I'll give a brief synopsis of the nightmare I've been stuck in for 2 going onto 3 days.
The job consists of upgrading a 600 amp service to a 1200. Existing pad mount transformer to be swapped out for new 300 kva. existing 4" pvc conduits to electric closet 3x. Remove old main disconect, replace with 1200 amp rated m.l.o panelboard with 2 breakers one 600 amp, one 800 amp. The 600 amp will be the ocp for an existing meterstack with 8 meters adjacent to the main disconnect. The 800 amp breaker will feed through a c.t. cabinet to an 800 amp M.L.O cabinet with a few 200 amp breakers and a few 100 amps, and a few spares. The 800 amp panel is for te building owner to run a machine shop, the meter stacks in turn feed 5 other bays with various other tennants.
The 600 amp service only used 2 of the 3 existing pvc u.g. conduits.Upon national grid removing trans, and letting us have acces to the conduits, we determine 3rd conduit frozen. call roto rooter guy, to clean out conduit.
After finally wrestling the new MONSTER 1200 amp tub into place and pulling in 2 of the 3 sets of feeders. its about 5 pm, no roto rooter guy yet.....was suposed to have wiring inspection about 1/2 hr ago so i could power the building up cause its cold. Finally the roto rooter man cleans out the ice and rocks ahhh yes rocks, we passed a rope and mandrel through about 6 times to clear the pipe ourselves also. we finally get our final set of feeders in for the day. its about 7:30 cold and dark out by now.
We set up an extension cord to a unit heater within the bay of the sprinkler riser and our new ct cabiet to keep it warm overnight.....
Morning 6:40 first guy arrives gen is not running and will not fire back up, apparently it ran too low on oil.dohhhh. So day # 2 off to great start no power for lights, tools or temp heat. shop is sending new generator out about an hr away. Crew is working feverishly to land the final pull of 600 mcm's into 1200 panel from transformer, finally they get them done ring them out before tying into trans former, all is good. trans former gets made up all is on track...feed to new 600 amp tap can on end of meter stack is not pulled in yet ( about 10 ') the ct. is wired completely, its about 10:45 am we're in good shape... the last wires to be trminated is the new tap can on the end of the meter stack from the 600 amp breaker. finally done, all grounding is done call for inspection at 11:15 am... inspector shows up at 12:45 all looks good, utility is on site already ready to put fuses in at pole and let us confirm phase rotation. we had to have the utility guys swap a phase then all checked out. fire up the 800, and the three sets of panels and busduct's off that panel...so far so good. fire up the meter stack....all powers up ok check voltage on the bussing in tap can...all seems to be good. one of the tenants runs out says lights and computers smoking!!! another tenant says his unit heater in warehouse just smoked....checked all phases in tenant panels missing a phase, and 120 volts on neutral.....wtf...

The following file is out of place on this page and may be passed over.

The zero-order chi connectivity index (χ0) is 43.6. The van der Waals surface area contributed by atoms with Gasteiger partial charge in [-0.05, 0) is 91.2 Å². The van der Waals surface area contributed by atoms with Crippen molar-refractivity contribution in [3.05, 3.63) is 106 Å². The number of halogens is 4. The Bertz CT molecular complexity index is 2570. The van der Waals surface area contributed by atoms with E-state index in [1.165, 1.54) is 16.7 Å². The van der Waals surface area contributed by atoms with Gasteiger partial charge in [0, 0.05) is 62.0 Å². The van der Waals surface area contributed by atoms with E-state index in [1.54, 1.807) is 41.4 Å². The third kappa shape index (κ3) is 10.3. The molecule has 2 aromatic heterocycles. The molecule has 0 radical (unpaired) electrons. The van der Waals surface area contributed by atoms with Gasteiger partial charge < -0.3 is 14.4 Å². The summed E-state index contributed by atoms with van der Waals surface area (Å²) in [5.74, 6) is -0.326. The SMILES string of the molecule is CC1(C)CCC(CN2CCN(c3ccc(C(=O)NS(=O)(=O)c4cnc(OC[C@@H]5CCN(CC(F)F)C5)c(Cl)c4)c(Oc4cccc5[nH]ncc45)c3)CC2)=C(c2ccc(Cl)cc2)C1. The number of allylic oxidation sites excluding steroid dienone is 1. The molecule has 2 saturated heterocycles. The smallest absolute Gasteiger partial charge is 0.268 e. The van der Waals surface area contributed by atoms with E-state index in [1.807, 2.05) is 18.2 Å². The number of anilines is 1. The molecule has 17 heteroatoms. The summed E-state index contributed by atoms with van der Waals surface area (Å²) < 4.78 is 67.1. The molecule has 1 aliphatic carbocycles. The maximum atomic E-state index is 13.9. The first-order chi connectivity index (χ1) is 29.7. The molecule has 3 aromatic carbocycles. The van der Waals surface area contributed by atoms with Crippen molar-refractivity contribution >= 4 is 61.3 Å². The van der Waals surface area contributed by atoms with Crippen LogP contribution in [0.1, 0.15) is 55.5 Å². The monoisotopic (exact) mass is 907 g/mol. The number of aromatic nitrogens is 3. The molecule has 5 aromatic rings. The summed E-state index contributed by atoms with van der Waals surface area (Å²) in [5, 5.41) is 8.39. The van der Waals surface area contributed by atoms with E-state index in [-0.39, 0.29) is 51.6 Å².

Shut off 600 amp breaker start pulling apart meter stack, find that the neutral buss bar isthe center buss bar, and not the top as it was labeled by the factory. So here we are day 2 a bunch offried electrical equiptment heater transformers mostly and ballasts in lighting..and a few fax , telephones,computers at least 5 pc's, maybe one that operates a metal fab machine. coffee makers, etc... not such a great day to be me. The lesson i learned so far is meter everything before turning on a sigle breaker #1, don't always believe the markings the factory puts on its equiptment... i guess. have roto rooter on speed dial.
Another thing that got screwed up on day one that i forgot about was the wire for the 3 u.g. pulls. i had 2 helpers walking it out inside and labeling it. for some reason im not sure why, but they ran every cut about 2' longer than the last, which threw off the wire cuts. i had 3 reels, for 3 conduits, each reel had 4 lengths (supposed to)